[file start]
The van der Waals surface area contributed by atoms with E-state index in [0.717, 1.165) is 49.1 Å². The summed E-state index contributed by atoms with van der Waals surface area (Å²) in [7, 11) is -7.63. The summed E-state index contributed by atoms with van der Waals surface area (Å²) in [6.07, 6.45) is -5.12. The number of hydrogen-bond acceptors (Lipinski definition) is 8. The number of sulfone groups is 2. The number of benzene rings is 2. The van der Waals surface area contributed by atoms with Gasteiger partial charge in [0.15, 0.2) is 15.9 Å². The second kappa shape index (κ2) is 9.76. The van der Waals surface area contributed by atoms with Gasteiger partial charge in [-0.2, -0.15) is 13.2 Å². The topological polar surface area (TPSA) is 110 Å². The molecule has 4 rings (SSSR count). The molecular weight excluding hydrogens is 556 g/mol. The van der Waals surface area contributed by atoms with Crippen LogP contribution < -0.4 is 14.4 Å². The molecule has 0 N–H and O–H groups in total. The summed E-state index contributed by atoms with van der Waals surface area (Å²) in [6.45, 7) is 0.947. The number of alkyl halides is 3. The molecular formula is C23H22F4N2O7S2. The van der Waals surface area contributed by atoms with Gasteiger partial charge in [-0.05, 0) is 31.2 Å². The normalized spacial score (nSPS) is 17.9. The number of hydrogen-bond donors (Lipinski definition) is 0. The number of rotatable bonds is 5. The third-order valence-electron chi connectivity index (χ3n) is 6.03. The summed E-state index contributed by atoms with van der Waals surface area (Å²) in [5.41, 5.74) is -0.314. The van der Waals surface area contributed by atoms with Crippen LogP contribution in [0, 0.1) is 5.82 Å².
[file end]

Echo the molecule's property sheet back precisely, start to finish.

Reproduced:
The van der Waals surface area contributed by atoms with E-state index in [0.717, 1.165) is 49.1 Å². The summed E-state index contributed by atoms with van der Waals surface area (Å²) in [7, 11) is -7.63. The summed E-state index contributed by atoms with van der Waals surface area (Å²) in [6.07, 6.45) is -5.12. The number of hydrogen-bond acceptors (Lipinski definition) is 8. The number of sulfone groups is 2. The number of benzene rings is 2. The van der Waals surface area contributed by atoms with Gasteiger partial charge in [0.15, 0.2) is 15.9 Å². The second kappa shape index (κ2) is 9.76. The van der Waals surface area contributed by atoms with Gasteiger partial charge in [-0.2, -0.15) is 13.2 Å². The topological polar surface area (TPSA) is 110 Å². The molecule has 4 rings (SSSR count). The molecular weight excluding hydrogens is 556 g/mol. The van der Waals surface area contributed by atoms with Crippen LogP contribution < -0.4 is 14.4 Å². The molecule has 0 N–H and O–H groups in total. The summed E-state index contributed by atoms with van der Waals surface area (Å²) in [6.45, 7) is 0.947. The number of alkyl halides is 3. The molecular formula is C23H22F4N2O7S2. The van der Waals surface area contributed by atoms with Gasteiger partial charge in [-0.05, 0) is 31.2 Å². The normalized spacial score (nSPS) is 17.9. The number of hydrogen-bond donors (Lipinski definition) is 0. The number of rotatable bonds is 5. The third-order valence-electron chi connectivity index (χ3n) is 6.03. The summed E-state index contributed by atoms with van der Waals surface area (Å²) in [5.41, 5.74) is -0.314. The van der Waals surface area contributed by atoms with Crippen LogP contribution in [0, 0.1) is 5.82 Å².